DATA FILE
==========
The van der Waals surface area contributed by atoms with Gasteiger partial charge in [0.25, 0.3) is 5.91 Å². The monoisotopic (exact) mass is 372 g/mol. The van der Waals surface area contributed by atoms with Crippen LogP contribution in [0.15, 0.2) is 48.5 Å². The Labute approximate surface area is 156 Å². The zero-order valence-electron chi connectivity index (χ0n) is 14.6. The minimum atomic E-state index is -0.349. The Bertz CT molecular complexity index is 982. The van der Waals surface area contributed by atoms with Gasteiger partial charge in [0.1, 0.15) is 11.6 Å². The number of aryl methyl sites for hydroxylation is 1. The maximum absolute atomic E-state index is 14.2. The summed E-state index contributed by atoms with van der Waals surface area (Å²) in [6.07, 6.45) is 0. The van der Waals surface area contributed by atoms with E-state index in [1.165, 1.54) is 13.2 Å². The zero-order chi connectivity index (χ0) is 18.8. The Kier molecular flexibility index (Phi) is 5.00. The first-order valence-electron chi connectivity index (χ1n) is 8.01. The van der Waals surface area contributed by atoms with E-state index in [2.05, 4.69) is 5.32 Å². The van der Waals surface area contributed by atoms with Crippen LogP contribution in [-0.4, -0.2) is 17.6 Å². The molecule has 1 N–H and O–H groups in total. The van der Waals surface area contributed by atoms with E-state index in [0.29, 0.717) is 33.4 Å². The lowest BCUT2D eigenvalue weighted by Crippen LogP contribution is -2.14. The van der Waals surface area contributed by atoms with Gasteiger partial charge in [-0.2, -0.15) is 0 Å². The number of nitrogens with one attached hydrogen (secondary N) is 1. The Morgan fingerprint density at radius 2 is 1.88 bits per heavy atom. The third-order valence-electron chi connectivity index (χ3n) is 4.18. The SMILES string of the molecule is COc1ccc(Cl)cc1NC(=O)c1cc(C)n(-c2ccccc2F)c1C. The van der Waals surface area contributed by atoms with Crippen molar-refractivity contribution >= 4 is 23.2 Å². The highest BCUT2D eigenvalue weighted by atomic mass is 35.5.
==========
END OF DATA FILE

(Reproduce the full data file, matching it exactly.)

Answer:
The van der Waals surface area contributed by atoms with Gasteiger partial charge in [0.25, 0.3) is 5.91 Å². The monoisotopic (exact) mass is 372 g/mol. The van der Waals surface area contributed by atoms with Crippen LogP contribution in [0.15, 0.2) is 48.5 Å². The Labute approximate surface area is 156 Å². The zero-order valence-electron chi connectivity index (χ0n) is 14.6. The minimum atomic E-state index is -0.349. The Bertz CT molecular complexity index is 982. The van der Waals surface area contributed by atoms with Gasteiger partial charge in [0.1, 0.15) is 11.6 Å². The number of aryl methyl sites for hydroxylation is 1. The maximum absolute atomic E-state index is 14.2. The summed E-state index contributed by atoms with van der Waals surface area (Å²) in [6.07, 6.45) is 0. The van der Waals surface area contributed by atoms with E-state index in [1.165, 1.54) is 13.2 Å². The zero-order chi connectivity index (χ0) is 18.8. The Kier molecular flexibility index (Phi) is 5.00. The first-order valence-electron chi connectivity index (χ1n) is 8.01. The van der Waals surface area contributed by atoms with E-state index in [2.05, 4.69) is 5.32 Å². The van der Waals surface area contributed by atoms with Crippen LogP contribution in [-0.4, -0.2) is 17.6 Å². The molecule has 1 N–H and O–H groups in total. The van der Waals surface area contributed by atoms with E-state index in [0.29, 0.717) is 33.4 Å². The lowest BCUT2D eigenvalue weighted by Crippen LogP contribution is -2.14. The van der Waals surface area contributed by atoms with Gasteiger partial charge in [-0.2, -0.15) is 0 Å². The number of nitrogens with one attached hydrogen (secondary N) is 1. The Morgan fingerprint density at radius 2 is 1.88 bits per heavy atom. The third-order valence-electron chi connectivity index (χ3n) is 4.18. The SMILES string of the molecule is COc1ccc(Cl)cc1NC(=O)c1cc(C)n(-c2ccccc2F)c1C. The van der Waals surface area contributed by atoms with Crippen molar-refractivity contribution >= 4 is 23.2 Å². The highest BCUT2D eigenvalue weighted by atomic mass is 35.5.